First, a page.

So, what about the rules? I am going to try out “Black Powder”. They look fun and the authors seem to subscribe to the above goals. I have played one test game (in 15MM) at the club and found that my initial impression is favorable. Of course, I want to play a few more games before I can determine just how much I enjoy them and how they can help me to reach the above goals. I like the “useful rules” section of the BP rules; I really think those can give some extra flavor to some of the regiments.

Yep, I am a big fan of the “Johnny Reb” rules, and have played all of the editions. Those first gaming experiences I mentioned above were with the first edition of the rules (five stands per regiment, etc., etc.). There are lots of things I enjoy about “Fire & Fury” too, but I simply prefer rules in this period that are based around the regiment (I have not yet tried the regimental variant of these rules).

Sunday, December 13, 2009


Here are the first three stands of some zouaves. I gave them a neutral flag so that I play them on either side. The miniatures are Redoubt (and fit in very well with the other miniatures in the collection).

Rebel Regiment

Just posting a picture of some rebel troops. I have artillery for both sides as well, but I don't think that I am going to paint up any cavalry for either army. Miniatures are Old Glory.

Saturday, December 12, 2009

Yankee Regiment

Here is a Yankee regiment from the 28MM ACW collection I recently began. No regiment in particular, despite the presence of a regimental mascot. One of my buildings and some fencing can be seen in the back.

I hope to play the "Black Powder" rule set with these miniatures. We recently played a 15MM test game and liked the rules. Of course, I need to play a few more times before I can really appreciate them. A Friday night in January is the next game. Miniatures are Old Glory.


WW2 Japanese

These are the Japanese that helped to recently break my painter's block.

The base color used on the miniatures is a spray paint, Krylon Khaki (#4291). The other uniform colors are all Vallejo paints as follows:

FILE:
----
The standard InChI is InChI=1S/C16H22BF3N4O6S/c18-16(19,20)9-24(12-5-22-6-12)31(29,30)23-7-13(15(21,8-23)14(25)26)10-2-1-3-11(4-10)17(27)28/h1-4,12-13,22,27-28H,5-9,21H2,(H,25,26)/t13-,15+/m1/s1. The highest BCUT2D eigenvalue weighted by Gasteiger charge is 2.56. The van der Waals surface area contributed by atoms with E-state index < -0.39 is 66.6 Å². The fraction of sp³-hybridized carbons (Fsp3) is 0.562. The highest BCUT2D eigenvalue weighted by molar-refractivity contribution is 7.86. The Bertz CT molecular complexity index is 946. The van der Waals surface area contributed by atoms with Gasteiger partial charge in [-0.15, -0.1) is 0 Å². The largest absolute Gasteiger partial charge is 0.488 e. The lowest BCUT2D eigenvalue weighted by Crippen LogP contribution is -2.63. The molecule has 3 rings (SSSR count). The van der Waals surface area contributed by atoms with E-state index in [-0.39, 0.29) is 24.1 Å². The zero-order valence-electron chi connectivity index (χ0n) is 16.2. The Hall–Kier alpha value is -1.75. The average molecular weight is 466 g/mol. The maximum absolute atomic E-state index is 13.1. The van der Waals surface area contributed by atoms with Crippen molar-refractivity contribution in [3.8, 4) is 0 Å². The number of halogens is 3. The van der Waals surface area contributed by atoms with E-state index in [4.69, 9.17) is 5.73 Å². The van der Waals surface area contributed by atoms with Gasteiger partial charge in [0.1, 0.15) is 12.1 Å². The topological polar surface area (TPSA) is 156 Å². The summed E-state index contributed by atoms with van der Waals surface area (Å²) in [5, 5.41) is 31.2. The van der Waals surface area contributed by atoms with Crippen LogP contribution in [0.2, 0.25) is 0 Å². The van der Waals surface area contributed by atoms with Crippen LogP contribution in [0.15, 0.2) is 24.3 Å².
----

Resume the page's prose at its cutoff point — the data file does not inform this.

1. Boots and gun stock: German Dark Brown (#70822)

  2. Helmet and blanket: Brown Violet (#70887)

  3. Belts and cap bill: US Field Drab (#70873)

  4. Gun strap: Light Brown (#70929)

  5. Skin: Sunny Skintone (#70845)

  6. Hair: Black (#70950)

  7. Metals: Oily Steel (#70865)

I washed the miniatures in Minwax Polyshade (Tudor Satin) and mounted them on 1" diameter washers. The ground cover is built up with Wood Filler and painted Vallejo Buff (#70976) and also washed with the Minwax. The "jungle" plants are aquarium plants cut to proportion (I think they need a wash of the Minwax too).

Miniatures are Old Glory.


I have had “painter’s block” for the last few months. I had gone after it pretty hard, cranking out 28MM Americans and Germans for WW2 and 28MM Yankees and Rebels for ACW, then worked picked up…blam…the painting stopped. So, I thought I’d start my own wargaming blog to help get me rolling again. Paint, post pics; paint post pics.

I just got a good chance to pick up the brush again. My friend Dave had some spare Japanese WW2 soldiers, so I grabbed them from him and cranked them out. They appeared to be…and were…a nice simple task. The group I am gaming with is going to begin to do some Pacific theatre stuff in 2010. I may hold on to these Japanese soldiers or sell them off (I have Americans already and sorta want to paint some US Marines).

Another benefit of the blog is that, my brother, who lives on the east coast, can sorta keep up with the stuff I am working on and playing. Over the summer, he sent out to me some 15MM colonial troops to knock out for him…just in time for the painter’s block. So, this blog can also let me post pics of the Brits and Dervish pieces I will continue to work on.

Ok, on with it already…